This week’s wide open House budget debate left no doubt that the new GOP majority means business when it comes to cutting government. The Republican proposal for funding the federal departments through the rest of the fiscal year took aim at everything from the arts and Amtrak to NASA and the National Institutes of Health.
Republicans sent mixed signals, though, on the big question of whether they intend to put the nation’s half-trillion-dollar-a- year defense establishment under the same cost-cutting regimen. And they left unclear whether their crusade against big government reaches beyond the water’s edge, to the U.S. government’s vast military footprint abroad.
The legislation on the floor slashes dozens of domestic programs but largely protects defense. The bill would provide $516.2 billion, up $8.1 billion over last year. Even so, there is restiveness in conservative ranks. That was already evident when 11,000 conservative activists converged on the Conservative Political Action Conference in Washington last weekend. Newly elected Republican star Sen. Rand Paul, R-Ky., who favors reducing U.S. military commitments abroad, drew an enthusiastic overflow crowd. For the second year in a row, his dad, Rep. Ron Paul, R-Texas, won the CPAC straw poll for GOP nominee for president in 2012.
During this week’s House budget debate, Republican Rep. Walter B. Jones, R-N.C., lamented U.S. policy in Afghanistan and defended his amendment to cut $400 million from the Afghanistan Infrastructure Fund, which finances roads and other projects.
Jones cited a recent inspector general report that detailed significant fraud, waste and abuse in the road and school-building program. “I do not know why in the world we cannot make the statement to the American people that we're going to see that the $400 million going to a dishonest, dysfunctional government overseas can be returned to help reduce the debt and deficit of this country or even returned to (our) cities and counties,” he said.
The Jones amendment went down to defeat, 294 to 135, and it garnered only 36 Republican votes. But the supporters included some veteran GOP players, signaling a readiness to provide cover for less established Republicans who may also be troubled by U.S. overreach abroad. They included Rep. Jim Sensenbrenner from Wisconsin, who chairs the crime, terrorism and homeland security subcommittee on the Judiciary Committee; Michigan’s Fred Upton, chairman of the Energy and Commerce Committee; Florida Rep. John Mica , chairman of the Transportation Committee; and Rep. Bob Goodlatte, former chairman of the House Agriculture Committee.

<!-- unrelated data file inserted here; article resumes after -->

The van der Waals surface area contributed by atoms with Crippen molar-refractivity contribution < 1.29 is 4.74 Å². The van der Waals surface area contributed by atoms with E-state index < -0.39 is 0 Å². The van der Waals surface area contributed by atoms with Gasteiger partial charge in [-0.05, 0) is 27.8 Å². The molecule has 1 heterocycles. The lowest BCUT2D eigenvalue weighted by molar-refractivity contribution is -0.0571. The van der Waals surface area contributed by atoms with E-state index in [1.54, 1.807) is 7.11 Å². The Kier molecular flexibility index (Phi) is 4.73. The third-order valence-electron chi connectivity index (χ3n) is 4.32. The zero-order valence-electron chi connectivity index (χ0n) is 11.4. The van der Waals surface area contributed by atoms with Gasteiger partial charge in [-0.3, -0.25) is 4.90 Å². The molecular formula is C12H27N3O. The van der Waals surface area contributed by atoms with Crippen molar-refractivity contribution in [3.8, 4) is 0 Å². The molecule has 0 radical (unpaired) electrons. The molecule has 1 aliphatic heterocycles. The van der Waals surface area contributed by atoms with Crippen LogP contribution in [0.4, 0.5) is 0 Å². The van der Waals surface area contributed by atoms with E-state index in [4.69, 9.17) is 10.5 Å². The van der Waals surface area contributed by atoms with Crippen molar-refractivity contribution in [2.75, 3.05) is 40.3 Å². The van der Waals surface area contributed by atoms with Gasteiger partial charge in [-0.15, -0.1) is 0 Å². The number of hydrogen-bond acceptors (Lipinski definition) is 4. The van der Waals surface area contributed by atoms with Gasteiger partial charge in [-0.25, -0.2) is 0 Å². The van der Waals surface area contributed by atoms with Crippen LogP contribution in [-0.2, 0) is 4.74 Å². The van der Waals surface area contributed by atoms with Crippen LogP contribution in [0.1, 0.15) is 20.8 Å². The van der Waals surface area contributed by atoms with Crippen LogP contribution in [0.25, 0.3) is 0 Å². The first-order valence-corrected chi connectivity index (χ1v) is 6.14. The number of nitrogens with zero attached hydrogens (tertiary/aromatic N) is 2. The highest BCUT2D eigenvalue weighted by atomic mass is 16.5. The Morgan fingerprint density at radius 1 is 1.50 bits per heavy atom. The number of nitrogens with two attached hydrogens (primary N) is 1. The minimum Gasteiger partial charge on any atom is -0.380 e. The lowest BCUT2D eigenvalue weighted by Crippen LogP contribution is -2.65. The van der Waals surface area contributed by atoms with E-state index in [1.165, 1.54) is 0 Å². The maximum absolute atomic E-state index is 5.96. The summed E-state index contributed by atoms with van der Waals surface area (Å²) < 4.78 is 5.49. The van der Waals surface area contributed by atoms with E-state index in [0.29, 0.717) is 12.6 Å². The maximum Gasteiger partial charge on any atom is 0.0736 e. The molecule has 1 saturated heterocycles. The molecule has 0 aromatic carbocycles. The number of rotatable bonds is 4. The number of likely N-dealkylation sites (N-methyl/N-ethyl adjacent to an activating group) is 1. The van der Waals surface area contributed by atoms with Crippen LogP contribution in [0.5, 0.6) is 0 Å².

On Thursday, Rep. Frank Wolf, R-Va., proposed an amendment that would set up a House-Senate study group to conduct a comprehensive assessment of the situation in Afghanistan and Pakistan. Wolf asked: "Are we fighting this war the right way? Are we doing the right thing? We need fresh eyes on the target.”
Such concerns reflect polling data. A recent Gallup survey found strong support (61 percent) among Republicans for "speeding up withdrawal from Afghanistan." Nearly three out of four independent voters favored this shift. Among all those polled, speeding up withdrawal ranked third among all actions they hoped this Congress would take.
During a House Armed Services Committee hearing Wednesday on the 2012 defense budget, freshman Rep. Christopher Gibson, R-N.Y., a retired Army colonel who has received four Bronze Stars, told Defense Secretary Robert Gates: "I personally think we are overcommitted…I think there needs to be more of a national discussion on this." Gates took a different view: "I am a firm believer that our forward posture is fundamental to our alliance relationships,” he said.
Some of these concerns appear to be taking the form of Republican worries about waste in the Pentagon budget. That was evident in House passage of an amendment deleting $450 million for a General Electric Corp. back-up engine for the F-35 joint strike fighter. The earmark for the engine had been backed by Republican and Democratic leaders. It was offered by second-term Florida Republican Thomas Rooney and garnered 110 Republican votes.
It was an unusual defeat for a powerful defense contractor and its supporters in the House. Efforts to cut funding for the long-embattled V-22 aircraft program and the Marine's Expeditionary Fighting Vehicle were overwhelmingly defeated late Thursday.
“I think the point has to be made here that the defense budget is not sacrosanct. We can't say if it is defense, it is all good," said Jeff Flake, R-Ariz. His amendment to reduce the number of Pentagon boards and commissions would have saved $18.75 million and was only narrowly defeated, 223 to 207.
Rep. Mike Pompeo, a freshman Republican from Kansas, sought unsuccessfully to eliminate $502 million for companies that attempt to sell innovative technologies that the Pentagon has not asked for. Pompeo is no anti-defense liberal. He finished first in his class at West Point, served in the Army, attended Harvard Law School and started his own company, Thayer Aerospace.
"We need smaller government,” Pompeo said. “Government doesn't do a good job of picking out which one of those technologies will be successful."
Sixty-nine Republicans joined him in support, but the sole Democratic vote for his amendment came from Massachusetts Rep. Barney Frank.